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Oct 23 2019

Czech Baltic Air Policing detachment conducts air to air refueling training with German tanker

In early October 2019 pilots of the Czech Air Force’s Baltic Air Policing detachment, based in Ämari, Estonia, conducted air to air refueling training with a German Air Force Multirole Tanker over the Baltic Sea. 

The training opportunity was created for the Czech pilots to maintain their air to air refueling certifications and for both nations to exercise interoperability of personnel and equipment. Air to air refueling is an important Airpower capability that increases the reach, endurance and sustainment of NATO assets. However, as a complex scenario it requires fighter pilots’ repeated training and operational certification.

The Czech JAS-39 Gripen fighters refuel with the so-called “probe-drogue” system, in which the refueling pilot must insert the fighter jet’s probe into the tanker’s drogue, literally a flying fuel hose that the tanker drags behind. Although both aircraft are maintaining an identical course, they remain in constant motion relative to one another, challenging fighter pilots as well as the tanker crew. The training opportunity was also seized by Gripen fighter jets from NATO partner nation Sweden’s Air Force, which refueled in mid-air from the same tanker.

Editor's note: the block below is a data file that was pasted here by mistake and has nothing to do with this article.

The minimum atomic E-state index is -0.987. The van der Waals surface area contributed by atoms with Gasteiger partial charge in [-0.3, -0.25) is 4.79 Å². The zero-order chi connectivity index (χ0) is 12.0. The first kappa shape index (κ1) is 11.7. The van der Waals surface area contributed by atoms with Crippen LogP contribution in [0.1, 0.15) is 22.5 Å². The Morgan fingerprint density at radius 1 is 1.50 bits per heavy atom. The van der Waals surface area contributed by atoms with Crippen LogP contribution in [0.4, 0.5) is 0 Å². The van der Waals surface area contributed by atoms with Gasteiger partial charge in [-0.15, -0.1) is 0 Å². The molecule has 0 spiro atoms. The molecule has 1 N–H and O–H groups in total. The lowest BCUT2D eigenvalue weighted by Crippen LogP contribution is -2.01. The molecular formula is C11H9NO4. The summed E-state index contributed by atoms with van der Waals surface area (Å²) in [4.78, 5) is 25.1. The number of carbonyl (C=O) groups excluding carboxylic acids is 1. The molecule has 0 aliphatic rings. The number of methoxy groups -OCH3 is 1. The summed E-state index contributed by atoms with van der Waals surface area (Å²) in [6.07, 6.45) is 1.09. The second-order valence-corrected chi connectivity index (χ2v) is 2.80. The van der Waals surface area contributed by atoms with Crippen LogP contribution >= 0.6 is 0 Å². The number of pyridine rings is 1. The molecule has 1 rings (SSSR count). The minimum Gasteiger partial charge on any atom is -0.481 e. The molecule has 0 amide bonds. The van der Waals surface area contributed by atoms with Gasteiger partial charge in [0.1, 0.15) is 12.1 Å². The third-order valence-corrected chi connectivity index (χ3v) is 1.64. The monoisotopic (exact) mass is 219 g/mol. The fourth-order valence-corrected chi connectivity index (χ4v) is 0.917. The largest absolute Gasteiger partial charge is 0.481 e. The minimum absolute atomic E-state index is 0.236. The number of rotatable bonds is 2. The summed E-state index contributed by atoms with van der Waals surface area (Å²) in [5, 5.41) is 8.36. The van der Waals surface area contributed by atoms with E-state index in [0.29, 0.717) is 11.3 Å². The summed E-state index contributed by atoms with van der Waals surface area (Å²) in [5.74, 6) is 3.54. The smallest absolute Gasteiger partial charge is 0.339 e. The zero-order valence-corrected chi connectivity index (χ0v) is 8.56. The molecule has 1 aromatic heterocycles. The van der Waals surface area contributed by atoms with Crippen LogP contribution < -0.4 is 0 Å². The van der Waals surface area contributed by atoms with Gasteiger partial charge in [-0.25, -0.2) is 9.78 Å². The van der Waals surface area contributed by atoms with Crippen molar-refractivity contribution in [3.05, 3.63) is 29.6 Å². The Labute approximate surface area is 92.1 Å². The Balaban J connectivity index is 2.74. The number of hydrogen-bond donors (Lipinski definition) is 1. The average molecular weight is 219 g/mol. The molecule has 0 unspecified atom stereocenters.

Two JAS-39 Gripen fighter jets of the Czech Air Force refueling from a German Air Force A310 Multirole Transport Tanker.
Photo courtesy of Czech Air Force.


A JAS-39 Gripen fighter jets of the Czech Air Force refueling from a German Air Force A310 Multirole Transport Tanker.
Photo courtesy of Czech Air Force.
Operations-wise, maintaining the air-to-air refueling capability is crucial. It extends your range and endurance and allows you to react flexibly to any Situation.

“Operations-wise, maintaining the air-to-air refueling capability is crucial. It extends your range and endurance and allows you to react flexibly to any situation”, says Lieutenant-Colonel Pavel Pavlík, Detachment Commander. His detachment took over the augmenting role of NATO’s Baltic Air Policing mission at the beginning of September and will secure the skies over the Baltic States alongside a Belgian and a Danish Air Force detachment, both based in Lithuania, until the end of the year.

Story by Allied Air Command Public Affairs Office

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